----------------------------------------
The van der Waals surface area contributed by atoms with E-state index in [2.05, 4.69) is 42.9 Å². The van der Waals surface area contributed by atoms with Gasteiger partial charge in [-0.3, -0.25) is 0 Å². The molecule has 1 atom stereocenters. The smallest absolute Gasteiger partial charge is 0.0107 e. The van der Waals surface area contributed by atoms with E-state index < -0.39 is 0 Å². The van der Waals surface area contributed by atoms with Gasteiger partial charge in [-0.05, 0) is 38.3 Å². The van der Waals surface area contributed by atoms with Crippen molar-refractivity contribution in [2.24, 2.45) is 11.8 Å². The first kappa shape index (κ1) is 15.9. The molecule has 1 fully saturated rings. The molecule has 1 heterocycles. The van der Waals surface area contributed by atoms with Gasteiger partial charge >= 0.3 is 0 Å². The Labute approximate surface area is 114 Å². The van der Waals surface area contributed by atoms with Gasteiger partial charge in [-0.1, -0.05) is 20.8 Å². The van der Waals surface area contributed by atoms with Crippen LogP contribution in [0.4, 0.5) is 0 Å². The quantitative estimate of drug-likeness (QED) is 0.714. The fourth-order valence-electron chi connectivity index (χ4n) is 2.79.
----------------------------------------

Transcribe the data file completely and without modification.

The van der Waals surface area contributed by atoms with E-state index in [2.05, 4.69) is 42.9 Å². The van der Waals surface area contributed by atoms with Gasteiger partial charge in [-0.3, -0.25) is 0 Å². The molecule has 1 atom stereocenters. The smallest absolute Gasteiger partial charge is 0.0107 e. The van der Waals surface area contributed by atoms with E-state index < -0.39 is 0 Å². The van der Waals surface area contributed by atoms with Gasteiger partial charge in [-0.05, 0) is 38.3 Å². The van der Waals surface area contributed by atoms with Crippen molar-refractivity contribution in [2.24, 2.45) is 11.8 Å². The first kappa shape index (κ1) is 15.9. The molecule has 1 fully saturated rings. The molecule has 1 heterocycles. The van der Waals surface area contributed by atoms with Gasteiger partial charge >= 0.3 is 0 Å². The Labute approximate surface area is 114 Å². The van der Waals surface area contributed by atoms with Gasteiger partial charge in [-0.1, -0.05) is 20.8 Å². The van der Waals surface area contributed by atoms with Crippen LogP contribution in [0.4, 0.5) is 0 Å². The quantitative estimate of drug-likeness (QED) is 0.714. The fourth-order valence-electron chi connectivity index (χ4n) is 2.79.